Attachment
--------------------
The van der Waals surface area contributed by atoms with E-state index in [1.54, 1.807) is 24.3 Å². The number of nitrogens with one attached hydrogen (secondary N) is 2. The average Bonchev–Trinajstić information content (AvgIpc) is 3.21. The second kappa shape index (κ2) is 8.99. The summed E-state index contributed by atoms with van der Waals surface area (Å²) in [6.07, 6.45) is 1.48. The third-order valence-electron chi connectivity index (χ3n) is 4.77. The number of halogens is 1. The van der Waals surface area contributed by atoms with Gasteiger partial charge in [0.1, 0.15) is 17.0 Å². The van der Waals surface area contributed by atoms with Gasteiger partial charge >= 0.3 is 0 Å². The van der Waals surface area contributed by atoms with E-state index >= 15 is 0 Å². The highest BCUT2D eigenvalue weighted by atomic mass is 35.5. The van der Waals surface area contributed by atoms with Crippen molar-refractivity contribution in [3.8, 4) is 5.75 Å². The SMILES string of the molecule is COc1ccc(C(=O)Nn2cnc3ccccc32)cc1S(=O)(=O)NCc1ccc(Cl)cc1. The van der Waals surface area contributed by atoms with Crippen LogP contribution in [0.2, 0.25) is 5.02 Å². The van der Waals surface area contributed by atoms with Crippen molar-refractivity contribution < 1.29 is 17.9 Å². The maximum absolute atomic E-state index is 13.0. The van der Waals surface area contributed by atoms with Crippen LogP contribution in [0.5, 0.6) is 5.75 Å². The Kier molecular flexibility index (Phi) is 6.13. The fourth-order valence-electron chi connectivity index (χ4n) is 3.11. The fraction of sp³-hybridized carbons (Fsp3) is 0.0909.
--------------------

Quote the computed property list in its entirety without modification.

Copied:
The van der Waals surface area contributed by atoms with E-state index in [1.54, 1.807) is 24.3 Å². The number of nitrogens with one attached hydrogen (secondary N) is 2. The average Bonchev–Trinajstić information content (AvgIpc) is 3.21. The second kappa shape index (κ2) is 8.99. The summed E-state index contributed by atoms with van der Waals surface area (Å²) in [6.07, 6.45) is 1.48. The third-order valence-electron chi connectivity index (χ3n) is 4.77. The number of halogens is 1. The van der Waals surface area contributed by atoms with Gasteiger partial charge in [0.1, 0.15) is 17.0 Å². The van der Waals surface area contributed by atoms with Gasteiger partial charge >= 0.3 is 0 Å². The van der Waals surface area contributed by atoms with E-state index >= 15 is 0 Å². The highest BCUT2D eigenvalue weighted by atomic mass is 35.5. The van der Waals surface area contributed by atoms with Crippen molar-refractivity contribution in [3.8, 4) is 5.75 Å². The SMILES string of the molecule is COc1ccc(C(=O)Nn2cnc3ccccc32)cc1S(=O)(=O)NCc1ccc(Cl)cc1. The van der Waals surface area contributed by atoms with Crippen LogP contribution in [0.2, 0.25) is 5.02 Å². The van der Waals surface area contributed by atoms with Crippen molar-refractivity contribution < 1.29 is 17.9 Å². The maximum absolute atomic E-state index is 13.0. The van der Waals surface area contributed by atoms with Crippen LogP contribution in [0.5, 0.6) is 5.75 Å². The Kier molecular flexibility index (Phi) is 6.13. The fourth-order valence-electron chi connectivity index (χ4n) is 3.11. The fraction of sp³-hybridized carbons (Fsp3) is 0.0909.